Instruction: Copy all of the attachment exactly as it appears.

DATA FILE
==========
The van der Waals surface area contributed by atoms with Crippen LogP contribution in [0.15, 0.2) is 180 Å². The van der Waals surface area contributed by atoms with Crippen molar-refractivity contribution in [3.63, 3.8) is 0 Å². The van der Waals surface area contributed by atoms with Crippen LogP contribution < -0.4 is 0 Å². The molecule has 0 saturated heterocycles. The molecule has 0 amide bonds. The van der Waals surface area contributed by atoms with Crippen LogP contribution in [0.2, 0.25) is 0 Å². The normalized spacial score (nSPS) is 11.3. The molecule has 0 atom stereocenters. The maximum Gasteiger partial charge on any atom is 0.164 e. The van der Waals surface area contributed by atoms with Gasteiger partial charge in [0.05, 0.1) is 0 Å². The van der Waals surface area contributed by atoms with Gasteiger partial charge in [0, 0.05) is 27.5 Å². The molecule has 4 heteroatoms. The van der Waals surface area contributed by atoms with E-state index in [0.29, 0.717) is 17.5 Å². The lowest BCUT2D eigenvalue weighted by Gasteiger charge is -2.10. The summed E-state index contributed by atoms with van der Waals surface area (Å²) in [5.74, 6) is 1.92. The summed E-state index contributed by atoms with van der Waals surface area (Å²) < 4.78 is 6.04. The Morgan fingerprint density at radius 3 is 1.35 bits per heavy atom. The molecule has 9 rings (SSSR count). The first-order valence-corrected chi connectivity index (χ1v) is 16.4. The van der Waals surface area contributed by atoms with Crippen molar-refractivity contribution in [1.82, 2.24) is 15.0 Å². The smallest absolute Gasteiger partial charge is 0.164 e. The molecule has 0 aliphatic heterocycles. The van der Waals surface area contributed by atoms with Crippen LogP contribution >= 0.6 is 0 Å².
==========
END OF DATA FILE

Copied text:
The van der Waals surface area contributed by atoms with Crippen LogP contribution in [0.15, 0.2) is 180 Å². The van der Waals surface area contributed by atoms with Crippen molar-refractivity contribution in [3.63, 3.8) is 0 Å². The van der Waals surface area contributed by atoms with Crippen LogP contribution < -0.4 is 0 Å². The molecule has 0 saturated heterocycles. The molecule has 0 amide bonds. The van der Waals surface area contributed by atoms with Crippen LogP contribution in [0.2, 0.25) is 0 Å². The normalized spacial score (nSPS) is 11.3. The molecule has 0 atom stereocenters. The maximum Gasteiger partial charge on any atom is 0.164 e. The van der Waals surface area contributed by atoms with Gasteiger partial charge in [0.05, 0.1) is 0 Å². The van der Waals surface area contributed by atoms with Gasteiger partial charge in [0, 0.05) is 27.5 Å². The molecule has 4 heteroatoms. The van der Waals surface area contributed by atoms with E-state index in [0.29, 0.717) is 17.5 Å². The lowest BCUT2D eigenvalue weighted by Gasteiger charge is -2.10. The summed E-state index contributed by atoms with van der Waals surface area (Å²) in [5.74, 6) is 1.92. The summed E-state index contributed by atoms with van der Waals surface area (Å²) < 4.78 is 6.04. The Morgan fingerprint density at radius 3 is 1.35 bits per heavy atom. The molecule has 9 rings (SSSR count). The first-order valence-corrected chi connectivity index (χ1v) is 16.4. The van der Waals surface area contributed by atoms with Crippen molar-refractivity contribution in [1.82, 2.24) is 15.0 Å². The smallest absolute Gasteiger partial charge is 0.164 e. The molecule has 0 aliphatic heterocycles. The van der Waals surface area contributed by atoms with Crippen LogP contribution >= 0.6 is 0 Å².